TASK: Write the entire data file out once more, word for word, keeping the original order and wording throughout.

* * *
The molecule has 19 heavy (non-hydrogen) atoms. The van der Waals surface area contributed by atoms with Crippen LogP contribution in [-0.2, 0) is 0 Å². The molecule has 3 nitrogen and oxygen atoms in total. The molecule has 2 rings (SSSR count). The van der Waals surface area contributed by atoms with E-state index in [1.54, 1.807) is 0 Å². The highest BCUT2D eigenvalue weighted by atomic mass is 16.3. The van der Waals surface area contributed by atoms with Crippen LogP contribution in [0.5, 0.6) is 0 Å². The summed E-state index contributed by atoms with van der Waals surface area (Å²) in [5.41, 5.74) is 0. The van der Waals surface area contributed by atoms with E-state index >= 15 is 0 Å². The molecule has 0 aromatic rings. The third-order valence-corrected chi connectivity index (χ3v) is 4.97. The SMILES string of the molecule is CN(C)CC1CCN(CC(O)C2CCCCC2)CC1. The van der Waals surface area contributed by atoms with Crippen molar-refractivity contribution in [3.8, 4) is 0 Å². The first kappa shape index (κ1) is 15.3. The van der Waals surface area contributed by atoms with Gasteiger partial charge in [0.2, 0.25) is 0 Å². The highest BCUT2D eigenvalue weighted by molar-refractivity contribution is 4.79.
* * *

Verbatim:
The molecule has 19 heavy (non-hydrogen) atoms. The van der Waals surface area contributed by atoms with Crippen LogP contribution in [-0.2, 0) is 0 Å². The molecule has 3 nitrogen and oxygen atoms in total. The molecule has 2 rings (SSSR count). The van der Waals surface area contributed by atoms with E-state index in [1.54, 1.807) is 0 Å². The highest BCUT2D eigenvalue weighted by atomic mass is 16.3. The van der Waals surface area contributed by atoms with Crippen LogP contribution in [0.5, 0.6) is 0 Å². The summed E-state index contributed by atoms with van der Waals surface area (Å²) in [5.41, 5.74) is 0. The van der Waals surface area contributed by atoms with E-state index >= 15 is 0 Å². The molecule has 0 aromatic rings. The third-order valence-corrected chi connectivity index (χ3v) is 4.97. The SMILES string of the molecule is CN(C)CC1CCN(CC(O)C2CCCCC2)CC1. The van der Waals surface area contributed by atoms with Crippen molar-refractivity contribution in [3.8, 4) is 0 Å². The first kappa shape index (κ1) is 15.3. The van der Waals surface area contributed by atoms with Gasteiger partial charge in [0.2, 0.25) is 0 Å². The highest BCUT2D eigenvalue weighted by molar-refractivity contribution is 4.79.